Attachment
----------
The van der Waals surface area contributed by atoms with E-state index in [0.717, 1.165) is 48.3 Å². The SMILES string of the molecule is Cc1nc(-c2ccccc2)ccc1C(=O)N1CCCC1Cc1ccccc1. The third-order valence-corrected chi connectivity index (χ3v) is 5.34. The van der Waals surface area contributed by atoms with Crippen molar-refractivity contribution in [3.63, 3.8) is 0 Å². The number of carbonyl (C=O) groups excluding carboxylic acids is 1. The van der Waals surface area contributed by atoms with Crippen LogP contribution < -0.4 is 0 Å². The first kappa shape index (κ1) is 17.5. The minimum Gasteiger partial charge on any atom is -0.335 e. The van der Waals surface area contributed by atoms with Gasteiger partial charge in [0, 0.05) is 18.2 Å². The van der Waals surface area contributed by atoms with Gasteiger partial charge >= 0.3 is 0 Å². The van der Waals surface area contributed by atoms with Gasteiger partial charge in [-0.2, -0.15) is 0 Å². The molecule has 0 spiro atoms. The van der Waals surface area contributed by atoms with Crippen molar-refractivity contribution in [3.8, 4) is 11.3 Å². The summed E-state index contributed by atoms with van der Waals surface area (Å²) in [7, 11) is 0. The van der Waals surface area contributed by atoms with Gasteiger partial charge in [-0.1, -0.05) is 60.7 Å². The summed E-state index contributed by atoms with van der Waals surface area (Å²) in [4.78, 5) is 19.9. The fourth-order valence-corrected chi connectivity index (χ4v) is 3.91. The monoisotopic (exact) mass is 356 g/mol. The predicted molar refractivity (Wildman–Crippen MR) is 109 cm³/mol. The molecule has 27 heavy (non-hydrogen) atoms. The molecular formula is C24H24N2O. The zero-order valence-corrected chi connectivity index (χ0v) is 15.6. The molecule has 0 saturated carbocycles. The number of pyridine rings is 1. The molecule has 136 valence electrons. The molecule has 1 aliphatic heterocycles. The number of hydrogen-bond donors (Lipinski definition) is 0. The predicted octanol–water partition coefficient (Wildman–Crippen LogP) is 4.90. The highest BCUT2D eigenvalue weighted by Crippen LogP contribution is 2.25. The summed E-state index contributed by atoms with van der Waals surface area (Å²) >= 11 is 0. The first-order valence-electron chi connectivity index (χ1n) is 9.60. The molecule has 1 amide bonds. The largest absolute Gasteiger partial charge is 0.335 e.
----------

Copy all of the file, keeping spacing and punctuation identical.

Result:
The van der Waals surface area contributed by atoms with E-state index in [0.717, 1.165) is 48.3 Å². The SMILES string of the molecule is Cc1nc(-c2ccccc2)ccc1C(=O)N1CCCC1Cc1ccccc1. The third-order valence-corrected chi connectivity index (χ3v) is 5.34. The van der Waals surface area contributed by atoms with Crippen molar-refractivity contribution in [3.63, 3.8) is 0 Å². The number of carbonyl (C=O) groups excluding carboxylic acids is 1. The van der Waals surface area contributed by atoms with Crippen LogP contribution < -0.4 is 0 Å². The first kappa shape index (κ1) is 17.5. The minimum Gasteiger partial charge on any atom is -0.335 e. The van der Waals surface area contributed by atoms with Gasteiger partial charge in [0, 0.05) is 18.2 Å². The van der Waals surface area contributed by atoms with Gasteiger partial charge >= 0.3 is 0 Å². The van der Waals surface area contributed by atoms with Gasteiger partial charge in [-0.2, -0.15) is 0 Å². The molecule has 0 spiro atoms. The van der Waals surface area contributed by atoms with Crippen molar-refractivity contribution in [3.8, 4) is 11.3 Å². The summed E-state index contributed by atoms with van der Waals surface area (Å²) in [7, 11) is 0. The van der Waals surface area contributed by atoms with Gasteiger partial charge in [-0.1, -0.05) is 60.7 Å². The summed E-state index contributed by atoms with van der Waals surface area (Å²) in [4.78, 5) is 19.9. The fourth-order valence-corrected chi connectivity index (χ4v) is 3.91. The monoisotopic (exact) mass is 356 g/mol. The predicted molar refractivity (Wildman–Crippen MR) is 109 cm³/mol. The molecule has 27 heavy (non-hydrogen) atoms. The molecular formula is C24H24N2O. The zero-order valence-corrected chi connectivity index (χ0v) is 15.6. The molecule has 0 saturated carbocycles. The number of pyridine rings is 1. The molecule has 136 valence electrons. The molecule has 1 aliphatic heterocycles. The number of hydrogen-bond donors (Lipinski definition) is 0. The predicted octanol–water partition coefficient (Wildman–Crippen LogP) is 4.90. The highest BCUT2D eigenvalue weighted by Crippen LogP contribution is 2.25. The summed E-state index contributed by atoms with van der Waals surface area (Å²) >= 11 is 0. The first-order valence-electron chi connectivity index (χ1n) is 9.60. The molecule has 1 amide bonds. The largest absolute Gasteiger partial charge is 0.335 e.